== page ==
The Big Successes Coming out of California's Legal Pot Campaign

I went to San Francisco with flowers in my hair. Well, not really; I actually flew into and stayed in Oakland, where the Yes on 19 campaign was headquartered. And the flowers weren't in my hair; they were in my suitcase. I was carrying just a few hits of overpriced New York Sour Diesel and some other strain to hold me over until I could make a Bay Area connection. Thankfully, those baggies survived TSA inspection.

Not that that would be an issue. I was going for there for a week, arriving the Wednesday before the first Tuesday of November, when the Golden State would vote on Proposition 19, an initiative to tax and regulate cannabis. I remembered attending an ARO (Alliance of Reform Organizations) dinner at last year's National Organization for the Reform of Marijuana Laws (NORML) conference in San Francisco, where movement leaders were cool at best to Oaksterdam University (OU) founder Richard Lee's proposed initiative, fearing the looseness of the language and an unfavorable midterm electorate (prescient on both counts). At the Marijuana Policy Project (MPP)'s 15th anniversary gala in Washington, DC in January, a prominent California medical marijuana attorney pithily described the initiative as "asinine."

But that was all in the haze of the past in September, when I made my plans to volunteer for the campaign. Of the three proposed marijuana reform initiatives in California, Tax and Regulate Cannabis 2010 was the only one to get on the ballot. NORML, MPP and DPA (Drug Policy Action, the 501(c)(4) affiliate of the Drug Policy Alliance, which spent more on the campaign than any other committee) had all swung into line. The campaign was being professionally managed. It had racked up an impressive list of endorsers (including the California NAACP, the California Service Employees International Union, the United Food and Commercial Workers, Western States Council and the Latino Voters League). And although no one had money for an expensive TV campaign, the initiative was leading in the polls by a few points, even if it remained persistently below 50 percent.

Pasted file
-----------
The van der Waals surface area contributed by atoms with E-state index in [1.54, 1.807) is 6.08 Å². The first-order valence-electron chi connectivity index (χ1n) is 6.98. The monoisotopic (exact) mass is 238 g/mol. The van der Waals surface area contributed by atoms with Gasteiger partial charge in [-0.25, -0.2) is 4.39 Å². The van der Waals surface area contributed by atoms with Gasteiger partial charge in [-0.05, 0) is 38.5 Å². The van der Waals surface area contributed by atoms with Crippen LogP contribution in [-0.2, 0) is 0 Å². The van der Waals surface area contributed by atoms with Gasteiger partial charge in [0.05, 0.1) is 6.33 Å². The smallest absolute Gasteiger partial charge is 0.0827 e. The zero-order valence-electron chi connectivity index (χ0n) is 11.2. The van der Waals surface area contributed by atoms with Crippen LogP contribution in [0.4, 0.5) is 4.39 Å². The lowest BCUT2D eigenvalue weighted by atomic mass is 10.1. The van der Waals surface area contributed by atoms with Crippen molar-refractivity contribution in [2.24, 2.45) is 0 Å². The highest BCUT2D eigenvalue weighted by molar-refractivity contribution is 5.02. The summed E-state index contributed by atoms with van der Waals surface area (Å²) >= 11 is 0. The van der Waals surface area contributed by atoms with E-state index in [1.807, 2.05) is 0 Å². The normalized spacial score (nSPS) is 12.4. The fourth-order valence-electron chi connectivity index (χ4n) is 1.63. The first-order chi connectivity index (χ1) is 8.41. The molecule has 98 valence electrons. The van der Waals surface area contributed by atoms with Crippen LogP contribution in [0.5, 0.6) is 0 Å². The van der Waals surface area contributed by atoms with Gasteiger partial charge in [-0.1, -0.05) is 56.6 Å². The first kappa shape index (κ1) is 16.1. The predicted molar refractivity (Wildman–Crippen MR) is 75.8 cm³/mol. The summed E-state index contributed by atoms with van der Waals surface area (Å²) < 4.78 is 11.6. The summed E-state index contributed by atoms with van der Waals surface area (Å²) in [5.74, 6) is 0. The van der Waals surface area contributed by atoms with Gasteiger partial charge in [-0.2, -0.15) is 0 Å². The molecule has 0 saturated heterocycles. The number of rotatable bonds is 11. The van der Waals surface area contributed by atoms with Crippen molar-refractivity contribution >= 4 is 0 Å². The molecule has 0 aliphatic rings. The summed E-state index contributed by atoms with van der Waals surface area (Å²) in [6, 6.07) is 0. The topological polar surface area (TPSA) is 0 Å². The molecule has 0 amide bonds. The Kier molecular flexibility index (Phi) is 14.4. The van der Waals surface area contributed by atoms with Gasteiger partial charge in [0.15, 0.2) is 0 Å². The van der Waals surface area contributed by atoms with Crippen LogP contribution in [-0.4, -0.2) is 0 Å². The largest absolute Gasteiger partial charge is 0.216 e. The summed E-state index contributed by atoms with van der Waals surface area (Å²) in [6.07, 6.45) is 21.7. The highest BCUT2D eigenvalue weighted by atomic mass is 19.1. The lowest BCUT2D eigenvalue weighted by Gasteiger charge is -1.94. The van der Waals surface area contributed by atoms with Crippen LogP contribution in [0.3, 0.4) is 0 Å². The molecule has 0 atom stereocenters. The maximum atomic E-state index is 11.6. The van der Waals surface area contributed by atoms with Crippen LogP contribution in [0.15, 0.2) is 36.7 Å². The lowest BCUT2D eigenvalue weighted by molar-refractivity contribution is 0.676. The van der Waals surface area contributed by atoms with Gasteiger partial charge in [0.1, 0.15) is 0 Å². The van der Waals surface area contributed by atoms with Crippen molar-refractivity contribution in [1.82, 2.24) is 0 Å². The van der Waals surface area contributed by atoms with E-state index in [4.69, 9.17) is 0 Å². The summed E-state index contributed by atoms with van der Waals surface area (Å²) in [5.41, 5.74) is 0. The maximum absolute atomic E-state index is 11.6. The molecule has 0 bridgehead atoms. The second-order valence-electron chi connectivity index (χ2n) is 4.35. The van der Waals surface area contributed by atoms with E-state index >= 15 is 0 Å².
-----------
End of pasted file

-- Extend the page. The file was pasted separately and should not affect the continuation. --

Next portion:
This was no pipe dream anymore. There was a real shot that California was going to legalize marijuana. I've spent over half of my life in the marijuana policy reform movement, and I was damned if I wasn't going to be there for it. I donated $520 to Yes on 19, but wanted to be on the ground for as much time as I could. Most of all, I wanted to be at the election night party inside OU.

I considered going to San Diego or L.A., but I would have gone anywhere in California the Yes on 19 field staff asked me to. Several factors swayed me to the Bay -- the Yes on 19 campaign was based there, I wouldn't have to travel to the Election Night party at OU, there was plenty of amazing vegan food to stuff into my rapacious maw, and it was by far the cannabis capital of California.

So, despite the campaign's ban on smoking it at HQ or while representing Prop 19, I knew it wouldn't be long until I encountered the weed with roots in Frisco. And I was not disappointed. On my first night there, after spending a few hours calling voters (and getting interviewed by the New York Times), I was escorted over to the OU Student Union, which is catty corner to the Yes on 19 HQ. The OU Student Union, like all student unions, is a place for students to relax and socialize. However, I'd wager that other student unions don't have campaign staffers sleeping in the basement and a pair of top of the line VOLCANO vaporizers (one analog, one digital).